Puget Sound Antique Tractor & Machinery Assoc.

By Staff
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Courtesy of Russell Moss, Hamilton, Missouri 64644.
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Courtesy of Keith Evenson, 424-20 Ave. N. W. Calgary, Alberta.
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Courtesy of Lewis Good, R. R. 2, Caledonia, Michigan 49316.

569 Birch Bay-Lynden Road, Ferndale, Washington 98248.

It was a cool, brisk August 26th when the Puget Sound Antique
Tractor & Machinery Assoc. set out to put on their first
Threshing Bee. This was all going to take place in the little town
of Lynden, Washington which is located ten miles from the Northwest
corner of the U. S.

Preparation for the big show started early that morning with
Bill Molden-hauer and Howard Blankenforth stoking up their Steam
Engines. Most of the machinery was brought the night before the
show but some of the tractors were brought in early that morning
and lined neatly along the fence.

The gates opened at 8:00 A. M. and the people streamed in. Both
young and old were interested in the new event as there were people
of all ages present. It was fun to see the older men get together
and talk about old times. Their eyes sparkled as they each told
their story.

The day started with Bill Molden-hauer lining his 1908 Aultman
& Taylor Steamer up with the 30′ Wood Bros. Threshing
Machine owned by Doug Van Lant. After a lot of backing up and going
ahead they finally felt they had it lined up, even though some of
the retired farmers were willing to argue that point. Howard
Blankenforth then set up his 1916 Avery Yellow Kid Threshing
Machine and several different tractor owners lined their entry up
to it and tried to run it.

Bundle wagon after bundle wagon was pulled up to each Separator
with different people taking their turn at pitching. We had no
trouble keeping someone on the wagon at all times. Adding greatly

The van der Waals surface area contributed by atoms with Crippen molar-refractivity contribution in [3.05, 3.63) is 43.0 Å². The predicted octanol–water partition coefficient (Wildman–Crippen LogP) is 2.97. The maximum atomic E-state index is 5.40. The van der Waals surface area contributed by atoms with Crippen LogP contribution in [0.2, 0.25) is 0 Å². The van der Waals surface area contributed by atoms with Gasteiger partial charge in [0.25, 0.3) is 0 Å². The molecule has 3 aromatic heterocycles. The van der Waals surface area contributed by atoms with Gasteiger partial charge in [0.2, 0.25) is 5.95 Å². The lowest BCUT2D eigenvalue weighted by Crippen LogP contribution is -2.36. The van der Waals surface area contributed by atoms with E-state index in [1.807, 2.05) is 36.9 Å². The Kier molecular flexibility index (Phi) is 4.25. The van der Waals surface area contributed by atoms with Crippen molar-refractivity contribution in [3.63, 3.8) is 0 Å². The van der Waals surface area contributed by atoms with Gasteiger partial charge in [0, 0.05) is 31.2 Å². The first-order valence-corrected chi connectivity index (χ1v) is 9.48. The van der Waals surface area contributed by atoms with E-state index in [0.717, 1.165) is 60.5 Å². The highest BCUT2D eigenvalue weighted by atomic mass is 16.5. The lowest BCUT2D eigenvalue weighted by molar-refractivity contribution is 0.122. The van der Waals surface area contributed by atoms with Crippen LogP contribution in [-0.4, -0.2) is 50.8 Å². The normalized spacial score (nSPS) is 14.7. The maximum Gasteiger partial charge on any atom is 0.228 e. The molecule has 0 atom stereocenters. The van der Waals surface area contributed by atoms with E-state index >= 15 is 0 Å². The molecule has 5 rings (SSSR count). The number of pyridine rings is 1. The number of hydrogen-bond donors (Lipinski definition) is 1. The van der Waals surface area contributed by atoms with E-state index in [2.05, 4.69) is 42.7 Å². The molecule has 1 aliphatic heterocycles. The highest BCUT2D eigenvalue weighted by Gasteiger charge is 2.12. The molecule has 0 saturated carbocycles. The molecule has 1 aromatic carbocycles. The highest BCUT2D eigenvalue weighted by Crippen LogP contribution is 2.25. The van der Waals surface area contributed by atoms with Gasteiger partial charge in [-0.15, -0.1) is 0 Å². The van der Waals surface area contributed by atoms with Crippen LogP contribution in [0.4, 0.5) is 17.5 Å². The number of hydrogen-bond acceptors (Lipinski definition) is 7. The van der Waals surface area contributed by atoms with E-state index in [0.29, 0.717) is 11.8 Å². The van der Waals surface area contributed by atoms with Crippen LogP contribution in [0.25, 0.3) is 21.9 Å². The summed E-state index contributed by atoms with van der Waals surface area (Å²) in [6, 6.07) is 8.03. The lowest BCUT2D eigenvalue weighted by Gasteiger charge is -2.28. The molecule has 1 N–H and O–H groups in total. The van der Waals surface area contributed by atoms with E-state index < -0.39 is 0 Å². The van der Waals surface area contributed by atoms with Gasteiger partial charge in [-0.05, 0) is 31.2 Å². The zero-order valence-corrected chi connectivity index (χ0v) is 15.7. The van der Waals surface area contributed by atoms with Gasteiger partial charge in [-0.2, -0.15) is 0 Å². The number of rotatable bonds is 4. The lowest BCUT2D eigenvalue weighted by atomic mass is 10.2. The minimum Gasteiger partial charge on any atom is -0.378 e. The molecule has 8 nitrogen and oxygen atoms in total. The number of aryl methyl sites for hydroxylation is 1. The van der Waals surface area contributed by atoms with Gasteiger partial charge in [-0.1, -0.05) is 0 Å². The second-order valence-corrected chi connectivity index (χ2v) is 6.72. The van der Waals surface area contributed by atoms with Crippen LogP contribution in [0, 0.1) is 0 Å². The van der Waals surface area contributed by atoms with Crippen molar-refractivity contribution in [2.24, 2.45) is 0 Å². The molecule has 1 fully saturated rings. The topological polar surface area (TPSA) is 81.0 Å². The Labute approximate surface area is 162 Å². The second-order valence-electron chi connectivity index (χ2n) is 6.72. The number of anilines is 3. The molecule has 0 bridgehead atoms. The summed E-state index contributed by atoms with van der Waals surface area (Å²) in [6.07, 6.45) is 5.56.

to the show were the two teams of horses pulling bundle wagons up
to the Threshing Machines. The teams were owned by Cornie Verduin
and John Korthuis.

The John Deere Stationary Baler owned by Dwayne Dunlap seemed to
keep a crowd around it all day long. Many tractors tested their
power by running the old Baler for awhile. A few more nice displays
were those of Maurice Beld and the Postma Bros, with each
displaying 3 tractors and a few pieces of machinery.

We were told it was noon by the blowing of the whistles, and
everything was shut down for lunch. Two different groups took
charge of feeding the people by opening stands on the grounds, and
they did a fine job.

At 1:00 sharp a parade was formed which ran around the grounds.
There were about 30 entries in all with several tractors pulling
different pieces of machinery. The announcer, Dick Vellema,
described each entry giving the year and model of each. He also did
a fine job the rest of the day giving hints to the younger
participants and describing how some of the machinery was run.

The oat box and the straw pile seemed to be the biggest
attraction to the kids, and did they ever have fun in them.

Pictured is a Bullock creeping grip tractor 12-20. It will be
running real soon. I have been working on it for several years.

This tractor was owned by my father, Aaron W. Good, and the
engine was built during the winter of 1916 and was delivered in the
spring of 1917 and was my father’s first gasoline tractor.
Previous to this, he was plowing with a 20 HP cross compound Reeves
steam engine and a Reeves steam lift plow.

The Bullock tractor pulled three plows. It had no gear shift and
it traveled 2? miles per hour in each direction. This tractor did
the plowing on 330 acres and at times it was operated in two shifts
day and night, so the crops could be gotten in on time.

We would be interested in hearing from anyone that ever owned a
Bullock tractor.

Walter Male, Urexei, Missouri and his gas engines and
grindstone. Ross ivlaler, Platte City, Missouri sharpening his
knife on the grindstone. The two men at rear are my brothers Chas.
and Verl Moss. They are talking to my wife, Sara.

At the end of the day the attendance was totaled at about 1200
people. To sum it all up I’d say it was a day of memories for
the old and a day to remember for the younger. The club was real
pleased with how it went and are looking forward to the 1973 show.
We hope to give our next show the first part of August because of
weather conditions in the Northwest area. All proceeds from the
show will go toward putting on a bigger and better show next year.
A two day show is planned.

ABOUT THE CLUB: The club was formed in March of 1972 and has
been growing ever since. We have about 40 members now and welcome
new members. We meet the 2nd Monday of each month at 8:00 P. M. Our
officers include: (Pres.) Alvin Postma, 507 8th Street, Lynden, Wa.
98248, (Vice Pres.) Bill Moldenhauer, (Sec.) Dick Vellema, &
(Treas.) Charles Postma.

This 30-60 Rumely, light weight, will be on display at the 1973
Pioneer Acres Plowman & Thresher’s Reunion, near Calgary,
Alberta.

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